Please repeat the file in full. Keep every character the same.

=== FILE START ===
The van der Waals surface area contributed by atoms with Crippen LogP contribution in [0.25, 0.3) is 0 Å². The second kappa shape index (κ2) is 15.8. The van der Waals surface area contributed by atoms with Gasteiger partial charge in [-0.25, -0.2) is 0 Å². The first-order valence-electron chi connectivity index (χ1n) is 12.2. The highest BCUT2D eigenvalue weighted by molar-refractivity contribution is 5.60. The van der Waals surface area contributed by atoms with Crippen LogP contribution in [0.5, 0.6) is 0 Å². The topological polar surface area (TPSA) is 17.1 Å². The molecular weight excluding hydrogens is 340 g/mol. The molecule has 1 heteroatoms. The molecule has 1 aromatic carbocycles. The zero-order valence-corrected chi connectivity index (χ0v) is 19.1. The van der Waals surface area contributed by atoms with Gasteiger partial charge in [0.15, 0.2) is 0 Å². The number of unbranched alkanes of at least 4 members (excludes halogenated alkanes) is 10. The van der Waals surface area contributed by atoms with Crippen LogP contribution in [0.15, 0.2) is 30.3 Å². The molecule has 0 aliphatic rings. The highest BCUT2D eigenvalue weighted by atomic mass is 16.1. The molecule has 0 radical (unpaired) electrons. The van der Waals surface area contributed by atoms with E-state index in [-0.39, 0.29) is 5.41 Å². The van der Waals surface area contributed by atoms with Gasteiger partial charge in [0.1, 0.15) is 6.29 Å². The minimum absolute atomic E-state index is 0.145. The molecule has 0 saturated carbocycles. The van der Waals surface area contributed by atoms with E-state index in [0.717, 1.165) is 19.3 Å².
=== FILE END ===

The van der Waals surface area contributed by atoms with Crippen LogP contribution in [0.25, 0.3) is 0 Å². The second kappa shape index (κ2) is 15.8. The van der Waals surface area contributed by atoms with Gasteiger partial charge in [-0.25, -0.2) is 0 Å². The first-order valence-electron chi connectivity index (χ1n) is 12.2. The highest BCUT2D eigenvalue weighted by molar-refractivity contribution is 5.60. The van der Waals surface area contributed by atoms with Crippen LogP contribution in [0.5, 0.6) is 0 Å². The topological polar surface area (TPSA) is 17.1 Å². The molecular weight excluding hydrogens is 340 g/mol. The molecule has 1 heteroatoms. The molecule has 1 aromatic carbocycles. The zero-order valence-corrected chi connectivity index (χ0v) is 19.1. The van der Waals surface area contributed by atoms with Gasteiger partial charge in [0.15, 0.2) is 0 Å². The number of unbranched alkanes of at least 4 members (excludes halogenated alkanes) is 10. The van der Waals surface area contributed by atoms with Crippen LogP contribution in [0.15, 0.2) is 30.3 Å². The molecule has 0 aliphatic rings. The highest BCUT2D eigenvalue weighted by atomic mass is 16.1. The molecule has 0 radical (unpaired) electrons. The van der Waals surface area contributed by atoms with E-state index in [-0.39, 0.29) is 5.41 Å². The van der Waals surface area contributed by atoms with Gasteiger partial charge in [0.1, 0.15) is 6.29 Å². The minimum absolute atomic E-state index is 0.145. The molecule has 0 saturated carbocycles. The van der Waals surface area contributed by atoms with E-state index in [0.717, 1.165) is 19.3 Å².